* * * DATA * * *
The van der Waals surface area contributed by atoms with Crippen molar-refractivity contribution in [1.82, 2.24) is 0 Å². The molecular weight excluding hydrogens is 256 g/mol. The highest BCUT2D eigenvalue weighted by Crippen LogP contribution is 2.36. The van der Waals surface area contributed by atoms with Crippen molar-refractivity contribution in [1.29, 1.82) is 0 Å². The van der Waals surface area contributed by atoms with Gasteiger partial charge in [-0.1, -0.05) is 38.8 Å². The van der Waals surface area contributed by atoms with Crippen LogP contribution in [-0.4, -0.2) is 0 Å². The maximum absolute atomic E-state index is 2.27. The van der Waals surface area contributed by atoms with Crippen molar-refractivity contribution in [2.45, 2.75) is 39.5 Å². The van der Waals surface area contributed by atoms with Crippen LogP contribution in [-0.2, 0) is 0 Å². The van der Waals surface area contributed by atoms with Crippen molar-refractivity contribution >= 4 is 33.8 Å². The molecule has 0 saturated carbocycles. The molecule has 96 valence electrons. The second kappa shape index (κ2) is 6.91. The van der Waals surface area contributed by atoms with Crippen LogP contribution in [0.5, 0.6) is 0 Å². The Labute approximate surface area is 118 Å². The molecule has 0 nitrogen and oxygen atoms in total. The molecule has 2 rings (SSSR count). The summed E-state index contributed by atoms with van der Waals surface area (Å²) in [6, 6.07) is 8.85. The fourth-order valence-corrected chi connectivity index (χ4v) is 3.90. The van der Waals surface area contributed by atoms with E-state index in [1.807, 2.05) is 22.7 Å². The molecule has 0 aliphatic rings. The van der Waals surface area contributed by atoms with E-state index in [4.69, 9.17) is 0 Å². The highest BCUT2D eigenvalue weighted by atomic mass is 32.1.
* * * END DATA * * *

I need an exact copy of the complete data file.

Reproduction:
The van der Waals surface area contributed by atoms with Crippen molar-refractivity contribution in [1.82, 2.24) is 0 Å². The molecular weight excluding hydrogens is 256 g/mol. The highest BCUT2D eigenvalue weighted by Crippen LogP contribution is 2.36. The van der Waals surface area contributed by atoms with Crippen molar-refractivity contribution in [1.29, 1.82) is 0 Å². The van der Waals surface area contributed by atoms with Gasteiger partial charge in [-0.1, -0.05) is 38.8 Å². The van der Waals surface area contributed by atoms with Crippen LogP contribution in [-0.4, -0.2) is 0 Å². The maximum absolute atomic E-state index is 2.27. The van der Waals surface area contributed by atoms with Crippen molar-refractivity contribution in [2.45, 2.75) is 39.5 Å². The van der Waals surface area contributed by atoms with Crippen LogP contribution in [-0.2, 0) is 0 Å². The van der Waals surface area contributed by atoms with Crippen molar-refractivity contribution >= 4 is 33.8 Å². The molecule has 0 saturated carbocycles. The molecule has 96 valence electrons. The second kappa shape index (κ2) is 6.91. The van der Waals surface area contributed by atoms with Crippen LogP contribution in [0.5, 0.6) is 0 Å². The Labute approximate surface area is 118 Å². The molecule has 0 nitrogen and oxygen atoms in total. The molecule has 2 rings (SSSR count). The summed E-state index contributed by atoms with van der Waals surface area (Å²) in [6, 6.07) is 8.85. The fourth-order valence-corrected chi connectivity index (χ4v) is 3.90. The van der Waals surface area contributed by atoms with E-state index in [1.807, 2.05) is 22.7 Å². The molecule has 0 aliphatic rings. The van der Waals surface area contributed by atoms with E-state index in [4.69, 9.17) is 0 Å². The highest BCUT2D eigenvalue weighted by atomic mass is 32.1.